Spam and community driven sites

Date: Mon Jan 07 2008
Some of the people out there want to use community driven sites for purposes other than the community would desire. To put it bluntly, spammers are looking to use every trick and hook and crookery way to get their message out there. They seem to not care that they're ruining life for the rest of us. Just as they're willing to bury the email networks in an onslaught of sludge masquerading as email, so are they willing to bury websites in sludge masquerading as website content or comments on website postings.

One strain of spammers have software which can automatically make postings to comment forms on websites. Unless your blog or forum software works to prevent nefarious comments, this software will allow spammers to bury your site with spammy comments and once your site becomes known for hosting spammy comments the search engines and users will shun you.

CAPTCHA and other methods to reducing SPAM covers methods to use in a Drupal driven site to block SPAM. Most of the methods I cover are automated means to spoil SPAM software from doing its job.

Fighting Wiki SPAM contains some interesting thoughts about SPAM on community sites. It's focused on wiki's but some of the points are very generalizable. He doesn't think too highly of automated methods to block SPAM from a community site, seemingly because the automated methods can block legitimate content. He has a point, in that CAPTCHA's and other methods that ask a human to prove they're human, these can also turn people off.

And in some cases CAPTCHA's are plain hard to use or flaky. However not every site that allows comments has a significant community driving it. I believe that if there were a significant community driving a web site, then the community could do its own policing. On the other hand the same software is often used by an individual or small set of people, and the ability of robotic SPAM software to inject sludge into websites can easily overwhelm the capacity of a small group of people.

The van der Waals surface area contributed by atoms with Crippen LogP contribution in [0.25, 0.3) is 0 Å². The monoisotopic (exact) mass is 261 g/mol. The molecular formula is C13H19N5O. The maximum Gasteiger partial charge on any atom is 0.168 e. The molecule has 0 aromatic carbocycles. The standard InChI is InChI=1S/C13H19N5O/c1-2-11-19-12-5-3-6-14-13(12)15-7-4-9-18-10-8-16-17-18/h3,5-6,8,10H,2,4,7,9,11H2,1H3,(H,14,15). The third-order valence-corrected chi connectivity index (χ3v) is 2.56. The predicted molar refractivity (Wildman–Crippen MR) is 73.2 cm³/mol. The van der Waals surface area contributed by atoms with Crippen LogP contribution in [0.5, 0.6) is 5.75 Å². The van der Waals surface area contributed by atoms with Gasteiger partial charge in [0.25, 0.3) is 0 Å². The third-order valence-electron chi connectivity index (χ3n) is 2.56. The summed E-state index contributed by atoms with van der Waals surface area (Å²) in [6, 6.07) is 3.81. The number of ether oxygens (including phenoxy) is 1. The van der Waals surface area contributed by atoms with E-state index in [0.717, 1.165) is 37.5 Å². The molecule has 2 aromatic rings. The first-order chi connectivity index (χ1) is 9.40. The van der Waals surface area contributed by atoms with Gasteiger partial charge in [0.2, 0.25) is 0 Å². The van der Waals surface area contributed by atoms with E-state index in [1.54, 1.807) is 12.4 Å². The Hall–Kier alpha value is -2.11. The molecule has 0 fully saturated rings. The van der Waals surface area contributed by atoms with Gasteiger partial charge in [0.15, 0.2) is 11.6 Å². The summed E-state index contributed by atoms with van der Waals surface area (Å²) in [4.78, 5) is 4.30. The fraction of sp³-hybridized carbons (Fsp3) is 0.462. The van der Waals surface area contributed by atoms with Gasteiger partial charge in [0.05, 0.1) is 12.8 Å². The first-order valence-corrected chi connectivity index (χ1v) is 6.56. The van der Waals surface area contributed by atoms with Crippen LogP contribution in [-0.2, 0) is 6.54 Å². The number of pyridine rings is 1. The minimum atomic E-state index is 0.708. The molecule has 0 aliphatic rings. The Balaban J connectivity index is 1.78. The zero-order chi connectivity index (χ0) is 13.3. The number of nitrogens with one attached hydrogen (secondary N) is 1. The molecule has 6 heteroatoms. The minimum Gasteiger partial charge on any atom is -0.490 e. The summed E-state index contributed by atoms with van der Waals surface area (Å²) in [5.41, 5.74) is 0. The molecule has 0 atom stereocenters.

For example I used to participate in trackbacks -- they're a nice feature, that's a nice way for a blogger to notify another site that a blog posting was made about a posting on the other site. However I found my site being hammered with SPAM trackback notifications. By 'hammered' I mean that I would find thousands of these trackback postings at a time, and it would cost the spammer very little resources to send a trackback to my site. I would dutifully delete page after page of this sludge, only to see more show up the next week. I installed Drupal modules which promised to detect likely spammers using word or phrase matching, blacklist matching, etc, and these methods were very unsatisfactory. The SPAM blocker which did word or phrase matching, well, the spammers would regularly use a new set of words. In the end I turned off the trackback feature, and came to the conclusion that the spammers have available high speed computers and high speed Internet connections, and their software can rapidly overwhelm my ability to manually weed out SPAM. As a result I like certain automated methods to block potential SPAM, but of course not all the methods.